3 Stars – Powerful
When George Lucas created the Star Wars universe he made a masterpiece. Although the films are admittedly uneven and created out of order, Episode VIII is one of the best. Joining Lucas in writing the episode, Rian Johnson directed this worthy addition to the series.
Having introduced Rey (Daisy Ridley) in Episode VII The Force Awakens, she continues her journey to both understand who she is and why she has unique abilities with the Force. Sent by General Leia Organa (Carrie Fisher) to an isolated island to enlist the help of Luke Skywalker (Mark Hamill) at the end of VII, this episode now explains the enigmatic scene of their meeting and what Luke is doing there. Also returning to this episode is Finn (John Boyega), the former Storm Trooper who in the previous episode left the evil empire to join the resistance.
The battle between good and evil, the dark and light side of the force, continues in full. Explaining what most of us realized from the first film in 1977, that the Jedi are as much priests of a religion as warriors, the implication that the religion is dying with Luke raises a deeper message. If the light is extinguished and hope disappears from the universe, then evil wins.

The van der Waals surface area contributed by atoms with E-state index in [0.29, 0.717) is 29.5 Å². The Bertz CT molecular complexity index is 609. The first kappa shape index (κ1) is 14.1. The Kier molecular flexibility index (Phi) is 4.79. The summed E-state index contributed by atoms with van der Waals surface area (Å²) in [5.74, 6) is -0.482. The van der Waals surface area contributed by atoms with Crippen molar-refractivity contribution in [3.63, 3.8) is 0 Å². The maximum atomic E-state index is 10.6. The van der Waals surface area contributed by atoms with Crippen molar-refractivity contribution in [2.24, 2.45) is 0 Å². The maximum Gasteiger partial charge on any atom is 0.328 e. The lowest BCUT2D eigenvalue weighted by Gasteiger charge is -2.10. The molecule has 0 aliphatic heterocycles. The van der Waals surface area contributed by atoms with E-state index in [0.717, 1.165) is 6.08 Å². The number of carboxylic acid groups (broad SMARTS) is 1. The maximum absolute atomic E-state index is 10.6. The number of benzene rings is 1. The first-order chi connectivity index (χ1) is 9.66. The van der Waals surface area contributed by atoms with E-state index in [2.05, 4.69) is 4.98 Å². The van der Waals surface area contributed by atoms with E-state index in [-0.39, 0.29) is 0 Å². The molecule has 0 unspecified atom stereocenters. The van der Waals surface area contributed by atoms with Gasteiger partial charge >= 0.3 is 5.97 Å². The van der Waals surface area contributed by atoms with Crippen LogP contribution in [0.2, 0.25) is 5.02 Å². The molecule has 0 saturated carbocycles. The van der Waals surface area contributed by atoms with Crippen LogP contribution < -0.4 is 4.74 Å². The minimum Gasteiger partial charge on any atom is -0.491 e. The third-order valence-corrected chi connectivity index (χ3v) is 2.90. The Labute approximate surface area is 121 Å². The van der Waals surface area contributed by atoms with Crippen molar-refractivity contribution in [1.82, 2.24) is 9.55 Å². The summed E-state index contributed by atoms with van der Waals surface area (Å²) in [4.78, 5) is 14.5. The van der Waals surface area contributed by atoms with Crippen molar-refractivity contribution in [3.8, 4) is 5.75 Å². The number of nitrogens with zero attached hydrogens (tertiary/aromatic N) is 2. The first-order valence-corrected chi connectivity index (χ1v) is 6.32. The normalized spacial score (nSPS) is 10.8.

The wannabe sith lord, Kylo Ryn (Adam Driver), who created a mask similar to his grandfather Darth Vader’s, continues to fail in pleasing the Supreme Leader Snokes (Andy Serkis). Although Vader needed the mask after his severe injuries, Ryn is clearly trying to mask his insecurities. However in this episode Ryn develops in several complex ways and creates a relationship with Rey that is in some ways manipulated by Snokes. Where he is like his grandfather is in his will to power. This continues to be a major familial conflict that is part of the story being told.
There are others in this tale that play major parts but the power resides in the simplicity of the battle of good and evil. The genius resides in the fact that this battle is not just between the evil empire and the good resistance, but also within each individual’s heart and soul. This inward struggle is seen most within Ryn and his murderous use of the force, but also in Finn’s love interest Rose Tico (Kelly Marie Tran) when she saves his life explaining that “We’re going to win this war not by fighting what we hate, but saving what we love.” In many ways that is the underlying belief of this cinematic universe and of ours as well.
- When Ryn set himself free from the evil of Snokes what did you expect him to do, stay with evil or turn to the light? Were you pleased or disappointed in what he chose?
- The self-loathing depression that drove Luke into isolation reveals a lack of understanding about the true nature of the struggle with evil, so when Yoda came and explained that his failure was his teacher he begins his return. What have you learned from your failures?
- The next episode is set to continue the conflict between Rey and Ryn. How do you think their struggle will end?